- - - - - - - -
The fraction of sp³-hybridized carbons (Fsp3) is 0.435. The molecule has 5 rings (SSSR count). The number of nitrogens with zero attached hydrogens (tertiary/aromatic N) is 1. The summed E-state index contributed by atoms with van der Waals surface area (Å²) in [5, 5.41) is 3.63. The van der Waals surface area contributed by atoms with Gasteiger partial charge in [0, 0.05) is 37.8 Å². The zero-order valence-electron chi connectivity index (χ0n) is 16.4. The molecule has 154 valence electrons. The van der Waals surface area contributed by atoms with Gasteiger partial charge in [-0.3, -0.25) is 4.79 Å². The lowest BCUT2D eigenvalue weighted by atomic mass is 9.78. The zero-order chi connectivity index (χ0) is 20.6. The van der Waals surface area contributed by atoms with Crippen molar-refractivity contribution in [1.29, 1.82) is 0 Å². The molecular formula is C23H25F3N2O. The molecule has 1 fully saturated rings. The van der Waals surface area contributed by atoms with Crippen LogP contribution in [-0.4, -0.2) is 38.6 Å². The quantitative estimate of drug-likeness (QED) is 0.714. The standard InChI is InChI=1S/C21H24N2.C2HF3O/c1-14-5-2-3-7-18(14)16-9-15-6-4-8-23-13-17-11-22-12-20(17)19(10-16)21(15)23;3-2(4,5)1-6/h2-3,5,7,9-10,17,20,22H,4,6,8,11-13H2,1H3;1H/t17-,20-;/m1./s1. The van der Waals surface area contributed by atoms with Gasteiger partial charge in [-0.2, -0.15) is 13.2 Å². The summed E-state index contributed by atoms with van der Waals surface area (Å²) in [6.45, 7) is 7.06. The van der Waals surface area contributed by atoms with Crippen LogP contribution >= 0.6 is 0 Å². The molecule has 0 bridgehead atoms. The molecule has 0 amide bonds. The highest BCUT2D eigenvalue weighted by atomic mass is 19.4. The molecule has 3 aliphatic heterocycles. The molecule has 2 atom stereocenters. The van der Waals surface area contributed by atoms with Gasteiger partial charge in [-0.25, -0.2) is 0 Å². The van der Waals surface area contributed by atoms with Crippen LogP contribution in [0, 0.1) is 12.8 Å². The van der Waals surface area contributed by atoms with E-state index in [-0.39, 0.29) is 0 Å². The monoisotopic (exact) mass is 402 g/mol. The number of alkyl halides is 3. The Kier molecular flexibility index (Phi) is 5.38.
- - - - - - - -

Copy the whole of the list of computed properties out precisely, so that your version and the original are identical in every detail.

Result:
The fraction of sp³-hybridized carbons (Fsp3) is 0.435. The molecule has 5 rings (SSSR count). The number of nitrogens with zero attached hydrogens (tertiary/aromatic N) is 1. The summed E-state index contributed by atoms with van der Waals surface area (Å²) in [5, 5.41) is 3.63. The van der Waals surface area contributed by atoms with Gasteiger partial charge in [0, 0.05) is 37.8 Å². The zero-order valence-electron chi connectivity index (χ0n) is 16.4. The molecule has 154 valence electrons. The van der Waals surface area contributed by atoms with Gasteiger partial charge in [-0.3, -0.25) is 4.79 Å². The lowest BCUT2D eigenvalue weighted by atomic mass is 9.78. The zero-order chi connectivity index (χ0) is 20.6. The van der Waals surface area contributed by atoms with Crippen molar-refractivity contribution in [1.29, 1.82) is 0 Å². The molecular formula is C23H25F3N2O. The molecule has 1 fully saturated rings. The van der Waals surface area contributed by atoms with Crippen LogP contribution in [-0.4, -0.2) is 38.6 Å². The quantitative estimate of drug-likeness (QED) is 0.714. The standard InChI is InChI=1S/C21H24N2.C2HF3O/c1-14-5-2-3-7-18(14)16-9-15-6-4-8-23-13-17-11-22-12-20(17)19(10-16)21(15)23;3-2(4,5)1-6/h2-3,5,7,9-10,17,20,22H,4,6,8,11-13H2,1H3;1H/t17-,20-;/m1./s1. The van der Waals surface area contributed by atoms with Gasteiger partial charge in [-0.2, -0.15) is 13.2 Å². The summed E-state index contributed by atoms with van der Waals surface area (Å²) in [6.45, 7) is 7.06. The van der Waals surface area contributed by atoms with Crippen LogP contribution >= 0.6 is 0 Å². The molecule has 0 bridgehead atoms. The molecule has 0 amide bonds. The highest BCUT2D eigenvalue weighted by atomic mass is 19.4. The molecule has 3 aliphatic heterocycles. The molecule has 2 atom stereocenters. The van der Waals surface area contributed by atoms with Gasteiger partial charge in [-0.25, -0.2) is 0 Å². The van der Waals surface area contributed by atoms with Crippen LogP contribution in [0, 0.1) is 12.8 Å². The van der Waals surface area contributed by atoms with E-state index in [-0.39, 0.29) is 0 Å². The monoisotopic (exact) mass is 402 g/mol. The number of alkyl halides is 3. The Kier molecular flexibility index (Phi) is 5.38.